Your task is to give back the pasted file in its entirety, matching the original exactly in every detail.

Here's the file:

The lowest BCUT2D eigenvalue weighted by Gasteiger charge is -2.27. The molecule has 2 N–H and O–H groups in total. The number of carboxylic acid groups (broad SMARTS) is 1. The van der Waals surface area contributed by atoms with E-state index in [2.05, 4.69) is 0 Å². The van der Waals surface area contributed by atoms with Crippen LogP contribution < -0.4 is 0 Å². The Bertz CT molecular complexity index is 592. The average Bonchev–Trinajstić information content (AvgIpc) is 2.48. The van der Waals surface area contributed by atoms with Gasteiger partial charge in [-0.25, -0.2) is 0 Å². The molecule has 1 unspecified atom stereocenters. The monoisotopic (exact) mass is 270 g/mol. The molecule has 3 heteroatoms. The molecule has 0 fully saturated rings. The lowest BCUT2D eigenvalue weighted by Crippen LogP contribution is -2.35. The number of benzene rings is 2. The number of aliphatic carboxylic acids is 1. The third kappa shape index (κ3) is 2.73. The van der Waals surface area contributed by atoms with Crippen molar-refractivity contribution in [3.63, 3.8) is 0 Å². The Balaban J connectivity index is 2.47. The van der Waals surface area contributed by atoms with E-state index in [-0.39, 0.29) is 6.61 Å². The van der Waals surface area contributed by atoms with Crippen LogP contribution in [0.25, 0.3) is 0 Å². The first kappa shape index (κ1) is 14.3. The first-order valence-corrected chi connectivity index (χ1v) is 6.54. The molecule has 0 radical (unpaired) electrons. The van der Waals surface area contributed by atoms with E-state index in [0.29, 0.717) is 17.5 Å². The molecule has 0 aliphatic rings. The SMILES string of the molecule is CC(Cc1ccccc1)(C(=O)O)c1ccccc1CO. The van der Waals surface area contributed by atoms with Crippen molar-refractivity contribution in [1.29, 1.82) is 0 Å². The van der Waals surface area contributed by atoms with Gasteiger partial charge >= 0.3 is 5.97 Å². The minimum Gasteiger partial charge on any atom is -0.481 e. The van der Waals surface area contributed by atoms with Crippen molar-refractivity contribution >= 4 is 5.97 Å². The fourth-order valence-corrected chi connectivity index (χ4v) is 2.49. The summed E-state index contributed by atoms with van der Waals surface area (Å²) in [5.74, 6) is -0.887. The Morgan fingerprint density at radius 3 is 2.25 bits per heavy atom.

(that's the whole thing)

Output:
The lowest BCUT2D eigenvalue weighted by Gasteiger charge is -2.27. The molecule has 2 N–H and O–H groups in total. The number of carboxylic acid groups (broad SMARTS) is 1. The van der Waals surface area contributed by atoms with E-state index in [2.05, 4.69) is 0 Å². The van der Waals surface area contributed by atoms with Crippen LogP contribution < -0.4 is 0 Å². The Bertz CT molecular complexity index is 592. The average Bonchev–Trinajstić information content (AvgIpc) is 2.48. The van der Waals surface area contributed by atoms with Gasteiger partial charge in [-0.25, -0.2) is 0 Å². The molecule has 1 unspecified atom stereocenters. The monoisotopic (exact) mass is 270 g/mol. The molecule has 3 heteroatoms. The molecule has 0 fully saturated rings. The lowest BCUT2D eigenvalue weighted by Crippen LogP contribution is -2.35. The number of benzene rings is 2. The number of aliphatic carboxylic acids is 1. The third kappa shape index (κ3) is 2.73. The van der Waals surface area contributed by atoms with Crippen molar-refractivity contribution in [3.63, 3.8) is 0 Å². The Balaban J connectivity index is 2.47. The van der Waals surface area contributed by atoms with E-state index in [-0.39, 0.29) is 6.61 Å². The van der Waals surface area contributed by atoms with Crippen LogP contribution in [0.25, 0.3) is 0 Å². The first kappa shape index (κ1) is 14.3. The first-order valence-corrected chi connectivity index (χ1v) is 6.54. The molecule has 0 radical (unpaired) electrons. The van der Waals surface area contributed by atoms with E-state index in [0.29, 0.717) is 17.5 Å². The molecule has 0 aliphatic rings. The SMILES string of the molecule is CC(Cc1ccccc1)(C(=O)O)c1ccccc1CO. The van der Waals surface area contributed by atoms with Crippen molar-refractivity contribution in [1.29, 1.82) is 0 Å². The van der Waals surface area contributed by atoms with Gasteiger partial charge >= 0.3 is 5.97 Å². The minimum Gasteiger partial charge on any atom is -0.481 e. The van der Waals surface area contributed by atoms with Crippen molar-refractivity contribution >= 4 is 5.97 Å². The fourth-order valence-corrected chi connectivity index (χ4v) is 2.49. The summed E-state index contributed by atoms with van der Waals surface area (Å²) in [5.74, 6) is -0.887. The Morgan fingerprint density at radius 3 is 2.25 bits per heavy atom.